Mild Hypothyroidism in Childhood

Who, When, and How Should Be Treated?

Maria Cristina Vigone; Donatella Capalbo; Giovanna Weber; Mariacarolina Salerno

Disclosures

J Endo Soc. 2018;2(9):1024-1039. 

In This Article

Conclusions

The management of mild hypothyroidism in childhood is challenging. The major concern is to establish whether this condition should always be considered an expression of mild thyroid dysfunction. In the neonatal period, the decision to start treatment with L-T4 depends on multiple factors, such as the age of the patient, the duration of the thyroid dysfunction, the trend of TSH values, the etiology, the presence of syndromes and/or other pathologies, and the parents' choice and reliability. In case of a persistent mild increase in TSH levels and in special risk categories (preterm, LBW, twins, infants from mothers affected by autoimmune thyroiditis, twins), it might be prudent to start treatment and to reevaluate the thyroid axis at a later stage.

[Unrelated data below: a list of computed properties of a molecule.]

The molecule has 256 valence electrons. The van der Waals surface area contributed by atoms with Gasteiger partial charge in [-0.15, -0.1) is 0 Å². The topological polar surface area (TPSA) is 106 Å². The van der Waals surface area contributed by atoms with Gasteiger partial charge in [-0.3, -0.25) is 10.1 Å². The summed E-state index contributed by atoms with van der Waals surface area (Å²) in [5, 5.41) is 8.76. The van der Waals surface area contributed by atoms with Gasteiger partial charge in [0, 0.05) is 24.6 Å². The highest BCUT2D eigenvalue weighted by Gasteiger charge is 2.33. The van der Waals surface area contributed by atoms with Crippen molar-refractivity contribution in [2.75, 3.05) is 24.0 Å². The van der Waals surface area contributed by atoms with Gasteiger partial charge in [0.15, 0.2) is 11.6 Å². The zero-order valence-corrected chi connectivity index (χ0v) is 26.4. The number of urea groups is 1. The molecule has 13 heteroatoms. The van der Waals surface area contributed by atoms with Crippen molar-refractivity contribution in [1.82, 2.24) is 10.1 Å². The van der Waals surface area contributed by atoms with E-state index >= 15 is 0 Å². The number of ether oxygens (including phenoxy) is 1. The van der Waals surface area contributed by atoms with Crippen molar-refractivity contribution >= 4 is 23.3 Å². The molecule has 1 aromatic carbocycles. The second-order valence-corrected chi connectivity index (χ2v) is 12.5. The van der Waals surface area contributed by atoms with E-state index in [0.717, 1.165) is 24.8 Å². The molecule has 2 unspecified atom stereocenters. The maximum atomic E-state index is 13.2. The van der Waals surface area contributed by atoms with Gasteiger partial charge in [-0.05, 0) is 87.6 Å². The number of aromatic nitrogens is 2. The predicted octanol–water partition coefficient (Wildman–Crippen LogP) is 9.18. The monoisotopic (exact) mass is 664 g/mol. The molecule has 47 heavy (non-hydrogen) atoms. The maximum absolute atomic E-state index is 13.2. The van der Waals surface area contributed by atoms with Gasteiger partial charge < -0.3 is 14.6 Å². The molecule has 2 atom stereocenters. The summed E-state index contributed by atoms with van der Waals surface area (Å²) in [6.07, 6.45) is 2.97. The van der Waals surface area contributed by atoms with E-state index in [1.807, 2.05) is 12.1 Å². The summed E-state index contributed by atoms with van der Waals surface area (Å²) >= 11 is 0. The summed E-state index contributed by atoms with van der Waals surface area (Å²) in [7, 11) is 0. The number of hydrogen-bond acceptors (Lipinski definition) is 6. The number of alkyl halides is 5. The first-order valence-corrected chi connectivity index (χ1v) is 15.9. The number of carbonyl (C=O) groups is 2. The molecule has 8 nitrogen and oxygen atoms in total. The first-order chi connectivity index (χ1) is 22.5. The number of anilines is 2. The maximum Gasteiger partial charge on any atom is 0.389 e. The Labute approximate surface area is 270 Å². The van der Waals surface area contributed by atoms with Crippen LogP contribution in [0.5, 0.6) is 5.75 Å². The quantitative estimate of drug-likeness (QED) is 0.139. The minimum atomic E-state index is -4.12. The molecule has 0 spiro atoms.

The optimum management of children with SH depends on the etiology and degree of TSH elevation and should be individually tailored. Although mild untreated SH seems not to be associated with alterations in growth or neurocognitive development, subtle proatherogenic abnormalities have been detected, which are reversed with treatment with L-T4.

Current recommendations support L-T4 therapy for children with severe SH, goiter, or symptoms suggestive of hypothyroidism, whereas there is not enough evidence to recommend treatment of all children with mild asymptomatic forms of SH.

In the absence of therapeutic intervention, clinical examination and thyroid function tests should be regularly performed to ensure early identification of children who might benefit from treatment.

Further data are necessary prior to fully implement recommendation in the management of children with mild SH.

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